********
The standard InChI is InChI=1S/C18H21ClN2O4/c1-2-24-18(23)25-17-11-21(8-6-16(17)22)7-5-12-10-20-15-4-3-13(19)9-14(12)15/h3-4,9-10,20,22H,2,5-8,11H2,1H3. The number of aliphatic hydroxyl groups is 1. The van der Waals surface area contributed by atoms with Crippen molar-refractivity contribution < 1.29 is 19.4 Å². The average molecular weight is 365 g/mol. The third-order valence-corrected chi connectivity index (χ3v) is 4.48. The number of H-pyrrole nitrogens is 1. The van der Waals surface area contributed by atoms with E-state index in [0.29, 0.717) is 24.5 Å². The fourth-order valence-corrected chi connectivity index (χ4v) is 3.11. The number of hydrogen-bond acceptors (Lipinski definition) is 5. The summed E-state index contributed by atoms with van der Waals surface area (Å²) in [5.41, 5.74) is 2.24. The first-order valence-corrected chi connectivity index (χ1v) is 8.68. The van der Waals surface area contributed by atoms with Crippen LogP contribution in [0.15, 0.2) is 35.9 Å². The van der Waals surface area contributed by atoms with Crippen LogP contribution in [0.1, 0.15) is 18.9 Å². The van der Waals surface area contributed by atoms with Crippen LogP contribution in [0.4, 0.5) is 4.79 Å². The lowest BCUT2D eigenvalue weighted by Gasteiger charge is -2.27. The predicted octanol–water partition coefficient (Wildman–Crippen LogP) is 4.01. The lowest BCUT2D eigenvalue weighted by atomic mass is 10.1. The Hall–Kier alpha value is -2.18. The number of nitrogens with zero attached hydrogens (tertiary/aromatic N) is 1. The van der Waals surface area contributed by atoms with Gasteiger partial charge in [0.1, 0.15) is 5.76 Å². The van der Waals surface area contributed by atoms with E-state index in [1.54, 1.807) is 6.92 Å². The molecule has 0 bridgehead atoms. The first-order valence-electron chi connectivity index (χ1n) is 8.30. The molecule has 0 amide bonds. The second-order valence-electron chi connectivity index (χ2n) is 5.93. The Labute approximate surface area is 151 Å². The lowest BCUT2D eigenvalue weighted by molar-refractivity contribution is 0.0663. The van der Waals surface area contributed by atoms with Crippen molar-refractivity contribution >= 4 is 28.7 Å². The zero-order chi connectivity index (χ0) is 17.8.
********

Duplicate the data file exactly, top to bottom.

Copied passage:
The standard InChI is InChI=1S/C18H21ClN2O4/c1-2-24-18(23)25-17-11-21(8-6-16(17)22)7-5-12-10-20-15-4-3-13(19)9-14(12)15/h3-4,9-10,20,22H,2,5-8,11H2,1H3. The number of aliphatic hydroxyl groups is 1. The van der Waals surface area contributed by atoms with Crippen molar-refractivity contribution < 1.29 is 19.4 Å². The average molecular weight is 365 g/mol. The third-order valence-corrected chi connectivity index (χ3v) is 4.48. The number of H-pyrrole nitrogens is 1. The van der Waals surface area contributed by atoms with E-state index in [0.29, 0.717) is 24.5 Å². The fourth-order valence-corrected chi connectivity index (χ4v) is 3.11. The number of hydrogen-bond acceptors (Lipinski definition) is 5. The summed E-state index contributed by atoms with van der Waals surface area (Å²) in [5.41, 5.74) is 2.24. The first-order valence-corrected chi connectivity index (χ1v) is 8.68. The van der Waals surface area contributed by atoms with Crippen LogP contribution in [0.15, 0.2) is 35.9 Å². The van der Waals surface area contributed by atoms with Crippen LogP contribution in [0.1, 0.15) is 18.9 Å². The van der Waals surface area contributed by atoms with Crippen LogP contribution in [0.4, 0.5) is 4.79 Å². The lowest BCUT2D eigenvalue weighted by Gasteiger charge is -2.27. The predicted octanol–water partition coefficient (Wildman–Crippen LogP) is 4.01. The lowest BCUT2D eigenvalue weighted by atomic mass is 10.1. The Hall–Kier alpha value is -2.18. The number of nitrogens with zero attached hydrogens (tertiary/aromatic N) is 1. The van der Waals surface area contributed by atoms with Gasteiger partial charge in [0.1, 0.15) is 5.76 Å². The van der Waals surface area contributed by atoms with E-state index in [1.54, 1.807) is 6.92 Å². The molecule has 0 bridgehead atoms. The first-order valence-electron chi connectivity index (χ1n) is 8.30. The molecule has 0 amide bonds. The second-order valence-electron chi connectivity index (χ2n) is 5.93. The Labute approximate surface area is 151 Å². The lowest BCUT2D eigenvalue weighted by molar-refractivity contribution is 0.0663. The van der Waals surface area contributed by atoms with Crippen molar-refractivity contribution >= 4 is 28.7 Å². The zero-order chi connectivity index (χ0) is 17.8.